• (1923). De la Crise du Reform Bill à l'Avènement de Sir Robert Peel: 1830-1841.
    • (1946). Le Milieu du Siècle: 1841-1852 (posth.)
  • (1926). Épilogue 1. Les Impérialistes au Pouvoir: 1895-1914.
  • (1932). Épilogue 2. Vers la Démocratie Sociale et Vers la Guerre: 1895-1914.
  • (1938). L'Ère des Tyrannies, préf. de Célestin Bouglé. (posth.)
  • (1948). Histoire du Socialisme Européen. Paris: Gallimard (posth.)

Works in English translation[edit]

  • (1928). The Growth of Philosophic Radicalism. New York: The Macmillan Company [London: Faber & Faber, 1952; Clifton, N. J.: Kelley, 1972].
  • (1930). The World Crisis of 1914-1918: An Interpretation. Oxford: Clarendon.
  • (1949–52). History of the English People in the Nineteenth Century. Translated by E. I. Watkin. London: Ernest Benn, Ltd.
    • (1949). England in 1815.
    • (1949). The Liberal Awakening (1815-1830).
    • (1950). The Triumph of Reform (1830-1841).
    • (1951). Victorian Years (1841-1895).
    • (1951). Imperialism and the Rise of Labour (1895-1905).
    • (1952). The Rule of Democracy (1905-1914).
  • (1956). Thomas Hodgskin. London: Ernest Benn, Ltd.
  • (1965). The Era of Tyrannies. Essays on Socialism and War. Translated by R. K. Webb. Notes by Fritz Stern. New York: Doubleday [London: Allen Lane, 1967].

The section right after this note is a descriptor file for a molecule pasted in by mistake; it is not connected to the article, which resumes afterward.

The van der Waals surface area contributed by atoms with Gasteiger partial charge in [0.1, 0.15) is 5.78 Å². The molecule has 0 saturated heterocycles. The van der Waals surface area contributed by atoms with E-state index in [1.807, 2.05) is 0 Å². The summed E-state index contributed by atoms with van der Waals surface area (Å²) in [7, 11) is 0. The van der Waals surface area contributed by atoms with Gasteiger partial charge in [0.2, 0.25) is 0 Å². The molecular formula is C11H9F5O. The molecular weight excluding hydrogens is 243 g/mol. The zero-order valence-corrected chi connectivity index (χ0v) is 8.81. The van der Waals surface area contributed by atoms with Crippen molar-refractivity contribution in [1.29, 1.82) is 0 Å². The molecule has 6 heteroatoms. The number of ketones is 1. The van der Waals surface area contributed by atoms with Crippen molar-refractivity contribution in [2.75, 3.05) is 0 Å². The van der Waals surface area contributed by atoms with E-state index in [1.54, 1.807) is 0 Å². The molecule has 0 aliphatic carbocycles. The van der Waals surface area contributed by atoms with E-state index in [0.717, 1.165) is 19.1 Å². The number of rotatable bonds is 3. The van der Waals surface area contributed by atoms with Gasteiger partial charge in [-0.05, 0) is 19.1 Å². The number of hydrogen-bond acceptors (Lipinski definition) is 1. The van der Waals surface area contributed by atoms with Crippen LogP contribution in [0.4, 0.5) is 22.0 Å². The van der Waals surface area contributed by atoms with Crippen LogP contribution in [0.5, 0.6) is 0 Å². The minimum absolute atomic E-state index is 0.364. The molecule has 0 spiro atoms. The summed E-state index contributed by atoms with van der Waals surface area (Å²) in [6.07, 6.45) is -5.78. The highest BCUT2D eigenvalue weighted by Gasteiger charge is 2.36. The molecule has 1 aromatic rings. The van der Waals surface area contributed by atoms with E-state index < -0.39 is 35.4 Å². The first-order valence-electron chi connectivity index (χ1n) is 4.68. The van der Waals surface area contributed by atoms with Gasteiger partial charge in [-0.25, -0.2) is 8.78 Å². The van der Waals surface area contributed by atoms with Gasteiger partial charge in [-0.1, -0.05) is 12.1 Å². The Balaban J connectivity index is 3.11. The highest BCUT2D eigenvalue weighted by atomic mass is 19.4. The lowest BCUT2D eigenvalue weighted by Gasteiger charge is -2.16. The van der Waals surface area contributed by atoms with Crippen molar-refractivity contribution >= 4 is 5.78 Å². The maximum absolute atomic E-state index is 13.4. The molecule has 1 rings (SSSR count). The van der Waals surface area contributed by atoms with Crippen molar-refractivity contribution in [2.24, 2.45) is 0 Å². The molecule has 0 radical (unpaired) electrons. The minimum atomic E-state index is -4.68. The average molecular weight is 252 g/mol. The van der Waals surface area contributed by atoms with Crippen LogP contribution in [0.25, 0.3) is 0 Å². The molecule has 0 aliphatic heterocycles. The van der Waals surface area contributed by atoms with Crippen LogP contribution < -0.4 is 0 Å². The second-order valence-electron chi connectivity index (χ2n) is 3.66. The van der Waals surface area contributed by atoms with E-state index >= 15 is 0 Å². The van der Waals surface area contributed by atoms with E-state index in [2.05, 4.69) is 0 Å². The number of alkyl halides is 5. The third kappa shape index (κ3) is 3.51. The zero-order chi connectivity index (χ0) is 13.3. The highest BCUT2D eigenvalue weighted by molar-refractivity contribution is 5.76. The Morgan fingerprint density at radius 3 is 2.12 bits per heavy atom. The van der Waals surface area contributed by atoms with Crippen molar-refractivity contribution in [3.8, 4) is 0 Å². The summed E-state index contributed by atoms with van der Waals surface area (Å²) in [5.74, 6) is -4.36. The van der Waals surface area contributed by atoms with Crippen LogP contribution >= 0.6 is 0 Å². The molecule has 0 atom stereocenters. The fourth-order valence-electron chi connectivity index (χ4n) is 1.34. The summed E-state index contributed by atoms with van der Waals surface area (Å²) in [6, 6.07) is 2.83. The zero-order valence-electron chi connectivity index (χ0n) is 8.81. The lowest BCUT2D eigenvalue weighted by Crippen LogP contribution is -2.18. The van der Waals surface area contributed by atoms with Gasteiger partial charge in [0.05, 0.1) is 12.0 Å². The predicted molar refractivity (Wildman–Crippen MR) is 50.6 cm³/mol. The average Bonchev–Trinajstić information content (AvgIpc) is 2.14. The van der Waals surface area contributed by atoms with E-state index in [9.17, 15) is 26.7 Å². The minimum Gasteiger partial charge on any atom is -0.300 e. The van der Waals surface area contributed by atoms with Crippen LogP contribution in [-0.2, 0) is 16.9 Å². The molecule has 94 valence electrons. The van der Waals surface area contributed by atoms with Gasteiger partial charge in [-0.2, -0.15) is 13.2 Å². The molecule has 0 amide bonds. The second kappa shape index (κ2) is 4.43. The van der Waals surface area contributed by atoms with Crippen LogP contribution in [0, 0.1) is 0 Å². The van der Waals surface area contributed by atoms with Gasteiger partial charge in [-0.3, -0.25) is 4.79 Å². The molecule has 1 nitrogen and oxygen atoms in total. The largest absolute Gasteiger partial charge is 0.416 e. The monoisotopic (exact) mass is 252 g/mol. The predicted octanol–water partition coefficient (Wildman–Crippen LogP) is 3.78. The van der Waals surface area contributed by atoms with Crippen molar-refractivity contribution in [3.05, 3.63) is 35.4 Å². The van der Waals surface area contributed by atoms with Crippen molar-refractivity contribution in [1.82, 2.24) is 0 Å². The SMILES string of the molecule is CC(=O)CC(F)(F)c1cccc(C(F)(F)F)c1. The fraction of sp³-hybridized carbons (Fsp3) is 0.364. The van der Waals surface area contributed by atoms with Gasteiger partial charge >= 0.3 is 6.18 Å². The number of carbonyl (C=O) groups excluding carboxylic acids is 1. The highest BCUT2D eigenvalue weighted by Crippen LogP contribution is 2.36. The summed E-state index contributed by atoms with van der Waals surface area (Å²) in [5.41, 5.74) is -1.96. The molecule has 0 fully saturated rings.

Selected articles[edit]

References[edit]

  1. ^ Chase, Myrna (1980). Elie Halévy: An Intellectual Biography. New York: Columbia University Press.
  2. ^ Barker, Ernest (1938). "Elie Halevy," English Historical Review 53, pp. 79-87.
  3. ^ Gillispie, Charles C. (1950). "The Work of Élie Halévy: A Critical Appreciation," Journal of Modern History 22, pp. 232–249.
  4. ^ Brebner, J.B. (1948). “Halévy: Diagnostician of Modern Britain,” Thought 23 (88), pp. 101-113.
  5. ^ Brebner, J.B. (1951). “Élie Halévy,” in Some Modern Historians of Britain: Essays in Honor of R. L. Schuyler. New York: The Dryden Press, pp. 235-54.
  6. ^ Itzkin, Elissa S. (1975). "The Halévy Thesis: A Working Hypothesis? English Revivalism: Antidote for Revolution and Radicalism 1789-1815," Church History, Vol. 44, No. 1, pp. 47-56.
  7. ^ Walsh, J. D. (1975). "Elie Halévy and the Birth of Methodism," Transactions of the Royal Historical Society, Fifth Series, Vol. 25, pp. 1-20.

Further reading[edit]

  • Bone, Christopher (1973). "Elie Halevy: Philosopher as Historian," Journal of British Studies, Vol. 13, No. 1, pp. 151–168.
  • Frobert, Ludovic (2007). "Elie Halévy's First Lectures on the History of European Socialism," Journal of the History of Ideas, Vol. 68, No. 2, pp. 329–353.
  • Jones, Hugh Stuart (2002). "The Era of Tyrannies: Élie Halévy and Friedrich von Hayek on Socialism," European Journal of Political Theory 1, pp. 53–69.
  • Smith, Catherine Haugh (1942). "Élie Halévy," in Bernadotte Everly Schmitt, (ed.) Some Historians of Modern Britain: Essays in Historiography. University of Chicago Press.

External links[edit]